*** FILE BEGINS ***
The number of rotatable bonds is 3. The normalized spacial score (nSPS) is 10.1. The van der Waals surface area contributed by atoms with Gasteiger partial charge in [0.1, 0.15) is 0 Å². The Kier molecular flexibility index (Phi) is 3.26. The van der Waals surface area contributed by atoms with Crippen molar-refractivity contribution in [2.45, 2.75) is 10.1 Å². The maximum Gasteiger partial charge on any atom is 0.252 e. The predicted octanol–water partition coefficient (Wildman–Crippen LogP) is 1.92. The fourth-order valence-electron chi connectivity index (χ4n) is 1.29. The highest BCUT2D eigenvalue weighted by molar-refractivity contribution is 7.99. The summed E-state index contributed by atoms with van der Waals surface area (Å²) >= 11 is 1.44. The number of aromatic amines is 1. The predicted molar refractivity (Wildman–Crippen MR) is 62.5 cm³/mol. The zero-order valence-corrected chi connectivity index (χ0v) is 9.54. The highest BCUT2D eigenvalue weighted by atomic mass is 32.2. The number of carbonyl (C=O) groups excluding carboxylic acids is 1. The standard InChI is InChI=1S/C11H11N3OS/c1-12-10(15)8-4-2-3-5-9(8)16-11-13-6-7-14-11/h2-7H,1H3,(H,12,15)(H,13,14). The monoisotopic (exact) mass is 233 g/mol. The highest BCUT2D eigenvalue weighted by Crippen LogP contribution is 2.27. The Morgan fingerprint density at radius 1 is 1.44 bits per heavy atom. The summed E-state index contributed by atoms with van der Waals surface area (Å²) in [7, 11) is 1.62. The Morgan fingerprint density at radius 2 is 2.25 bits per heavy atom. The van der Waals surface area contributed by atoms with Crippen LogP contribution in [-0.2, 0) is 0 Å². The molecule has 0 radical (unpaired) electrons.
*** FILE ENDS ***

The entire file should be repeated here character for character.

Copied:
The number of rotatable bonds is 3. The normalized spacial score (nSPS) is 10.1. The van der Waals surface area contributed by atoms with Gasteiger partial charge in [0.1, 0.15) is 0 Å². The Kier molecular flexibility index (Phi) is 3.26. The van der Waals surface area contributed by atoms with Crippen molar-refractivity contribution in [2.45, 2.75) is 10.1 Å². The maximum Gasteiger partial charge on any atom is 0.252 e. The predicted octanol–water partition coefficient (Wildman–Crippen LogP) is 1.92. The fourth-order valence-electron chi connectivity index (χ4n) is 1.29. The highest BCUT2D eigenvalue weighted by molar-refractivity contribution is 7.99. The summed E-state index contributed by atoms with van der Waals surface area (Å²) >= 11 is 1.44. The number of aromatic amines is 1. The predicted molar refractivity (Wildman–Crippen MR) is 62.5 cm³/mol. The zero-order valence-corrected chi connectivity index (χ0v) is 9.54. The highest BCUT2D eigenvalue weighted by atomic mass is 32.2. The number of carbonyl (C=O) groups excluding carboxylic acids is 1. The standard InChI is InChI=1S/C11H11N3OS/c1-12-10(15)8-4-2-3-5-9(8)16-11-13-6-7-14-11/h2-7H,1H3,(H,12,15)(H,13,14). The monoisotopic (exact) mass is 233 g/mol. The highest BCUT2D eigenvalue weighted by Crippen LogP contribution is 2.27. The Morgan fingerprint density at radius 1 is 1.44 bits per heavy atom. The summed E-state index contributed by atoms with van der Waals surface area (Å²) in [7, 11) is 1.62. The Morgan fingerprint density at radius 2 is 2.25 bits per heavy atom. The van der Waals surface area contributed by atoms with Crippen LogP contribution in [-0.2, 0) is 0 Å². The molecule has 0 radical (unpaired) electrons.